December 2016

As I’ve written in this space and taught in shul before, when the Pilgrims came to America -- the New World, as deeply religious people they sought Biblical inspiration to help them formally express their gratitude.  They chose the festival of Sukkot to serve as the model for their celebration, which ultimately became known and celebrated as the American holiday of Thanksgiving. 

Yet expressing gratitude was but the culmination – what were they expressing gratitude for?  The Pilgrims left everything they knew in the Old World – both the comfort of the familiar and the troubles of their circumstances.  It couldn’t have been easy to leave – fear of the trip, of the unknown that lay ahead.  No doubt Biblical inspiration was at play here as well: none other than Avraham Avinu – Abraham – who was the model par excellence for one leaving everything negative behind to forge a new life, a better life, a Godly life (this foundational Jewish story is found in the Torah portion Lech L’cha which we read recently in shul).  Abraham carried with him, and was bolstered by, great strength, courage, conviction, vision, pragmatism, morality, and faith.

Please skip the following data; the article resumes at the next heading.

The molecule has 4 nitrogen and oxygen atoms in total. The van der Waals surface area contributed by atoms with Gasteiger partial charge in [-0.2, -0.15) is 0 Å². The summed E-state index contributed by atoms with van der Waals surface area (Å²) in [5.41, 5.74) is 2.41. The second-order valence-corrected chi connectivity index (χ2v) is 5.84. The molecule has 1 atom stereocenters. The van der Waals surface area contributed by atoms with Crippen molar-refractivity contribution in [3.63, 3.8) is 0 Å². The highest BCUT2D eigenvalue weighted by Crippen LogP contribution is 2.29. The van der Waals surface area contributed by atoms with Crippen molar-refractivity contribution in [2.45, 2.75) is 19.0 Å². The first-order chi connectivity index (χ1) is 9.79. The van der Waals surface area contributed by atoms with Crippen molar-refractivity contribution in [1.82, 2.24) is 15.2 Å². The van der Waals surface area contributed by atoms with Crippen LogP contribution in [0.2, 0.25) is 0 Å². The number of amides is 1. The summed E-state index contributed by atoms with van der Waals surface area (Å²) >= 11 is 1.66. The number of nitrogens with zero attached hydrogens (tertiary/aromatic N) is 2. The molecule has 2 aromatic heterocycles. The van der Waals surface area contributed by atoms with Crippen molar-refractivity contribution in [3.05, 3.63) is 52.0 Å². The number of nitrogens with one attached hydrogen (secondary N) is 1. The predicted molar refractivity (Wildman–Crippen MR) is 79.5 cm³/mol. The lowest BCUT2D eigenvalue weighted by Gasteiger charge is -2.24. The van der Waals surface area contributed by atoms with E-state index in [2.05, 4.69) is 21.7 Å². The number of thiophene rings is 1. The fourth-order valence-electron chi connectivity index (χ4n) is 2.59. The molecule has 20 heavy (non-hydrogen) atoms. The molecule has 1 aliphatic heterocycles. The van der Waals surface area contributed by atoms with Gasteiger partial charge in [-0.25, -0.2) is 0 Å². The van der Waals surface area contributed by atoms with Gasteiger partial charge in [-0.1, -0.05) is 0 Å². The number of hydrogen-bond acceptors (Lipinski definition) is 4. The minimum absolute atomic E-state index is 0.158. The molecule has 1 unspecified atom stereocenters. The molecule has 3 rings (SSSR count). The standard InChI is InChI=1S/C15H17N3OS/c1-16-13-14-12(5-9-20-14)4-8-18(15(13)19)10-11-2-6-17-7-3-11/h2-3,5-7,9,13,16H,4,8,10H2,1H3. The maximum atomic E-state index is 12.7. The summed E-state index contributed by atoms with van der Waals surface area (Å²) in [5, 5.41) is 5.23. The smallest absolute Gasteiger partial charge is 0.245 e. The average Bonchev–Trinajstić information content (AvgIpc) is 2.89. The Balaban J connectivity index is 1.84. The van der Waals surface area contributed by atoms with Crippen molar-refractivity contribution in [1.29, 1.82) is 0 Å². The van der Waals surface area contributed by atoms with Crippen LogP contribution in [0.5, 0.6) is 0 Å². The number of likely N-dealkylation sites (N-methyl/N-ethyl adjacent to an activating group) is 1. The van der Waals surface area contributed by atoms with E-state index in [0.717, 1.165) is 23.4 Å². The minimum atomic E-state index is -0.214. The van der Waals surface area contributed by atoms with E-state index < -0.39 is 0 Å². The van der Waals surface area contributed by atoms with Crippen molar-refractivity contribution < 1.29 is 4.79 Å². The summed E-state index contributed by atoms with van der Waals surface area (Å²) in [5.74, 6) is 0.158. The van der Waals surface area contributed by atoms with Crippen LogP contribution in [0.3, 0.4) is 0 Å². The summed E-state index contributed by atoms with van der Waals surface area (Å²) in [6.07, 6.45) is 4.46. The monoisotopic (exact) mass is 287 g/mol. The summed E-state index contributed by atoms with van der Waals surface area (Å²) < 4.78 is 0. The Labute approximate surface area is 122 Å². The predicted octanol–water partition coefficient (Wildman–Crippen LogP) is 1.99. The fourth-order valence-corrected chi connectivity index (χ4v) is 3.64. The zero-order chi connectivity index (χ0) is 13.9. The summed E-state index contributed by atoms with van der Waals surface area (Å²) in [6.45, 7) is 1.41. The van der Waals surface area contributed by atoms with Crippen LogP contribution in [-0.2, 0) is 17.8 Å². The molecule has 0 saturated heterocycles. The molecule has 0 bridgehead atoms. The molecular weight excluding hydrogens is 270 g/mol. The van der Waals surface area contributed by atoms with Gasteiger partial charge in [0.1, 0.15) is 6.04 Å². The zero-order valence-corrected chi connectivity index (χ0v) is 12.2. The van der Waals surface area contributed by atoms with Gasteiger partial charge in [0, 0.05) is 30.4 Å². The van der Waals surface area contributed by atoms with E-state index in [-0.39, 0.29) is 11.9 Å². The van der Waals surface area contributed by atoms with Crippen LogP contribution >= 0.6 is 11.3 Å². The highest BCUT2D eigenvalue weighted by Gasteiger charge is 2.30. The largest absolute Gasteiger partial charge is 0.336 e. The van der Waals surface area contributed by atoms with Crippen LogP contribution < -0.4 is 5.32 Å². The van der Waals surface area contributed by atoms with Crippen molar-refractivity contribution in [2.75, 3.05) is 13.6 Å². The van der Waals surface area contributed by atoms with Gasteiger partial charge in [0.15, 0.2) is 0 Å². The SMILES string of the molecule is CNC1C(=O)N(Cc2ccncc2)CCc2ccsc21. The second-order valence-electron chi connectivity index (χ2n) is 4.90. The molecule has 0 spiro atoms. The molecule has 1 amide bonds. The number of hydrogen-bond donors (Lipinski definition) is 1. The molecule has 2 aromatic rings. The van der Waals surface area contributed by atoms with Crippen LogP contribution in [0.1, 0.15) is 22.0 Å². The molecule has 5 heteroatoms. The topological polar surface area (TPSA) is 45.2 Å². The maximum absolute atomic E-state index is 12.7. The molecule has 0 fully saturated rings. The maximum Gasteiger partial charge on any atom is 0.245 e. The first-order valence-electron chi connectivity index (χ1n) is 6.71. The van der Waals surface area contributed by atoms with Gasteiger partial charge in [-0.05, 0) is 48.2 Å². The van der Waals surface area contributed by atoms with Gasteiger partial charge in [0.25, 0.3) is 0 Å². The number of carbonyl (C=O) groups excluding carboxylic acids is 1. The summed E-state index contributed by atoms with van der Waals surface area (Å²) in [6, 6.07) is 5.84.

Certainly each of us encounters challenges, difficulties, and opportunities in life, and it is incumbent upon us to face them with courage, vision, and faith on our journeys towards something ever-better.  And in no small measure, this is also part of the story of Chanukah (the origins of which are actually linked to the holiday of Sukkot): the courage, vision, and faith to forge a path of light out of the pall of darkness.

May Abraham’s inspirational journey, surely a model for such as the Pilgrims and the Maccabees, help guide each of us on all of our life’s worthy journeys -- and may they be sacred, safe, and successful.

I hope you all had a wonderful Thanksgiving, and I wish for each of you a chag Chanukah sameiach – a very happy Chanukah

 

Bivracha,

Rabbi Jonathan Pearl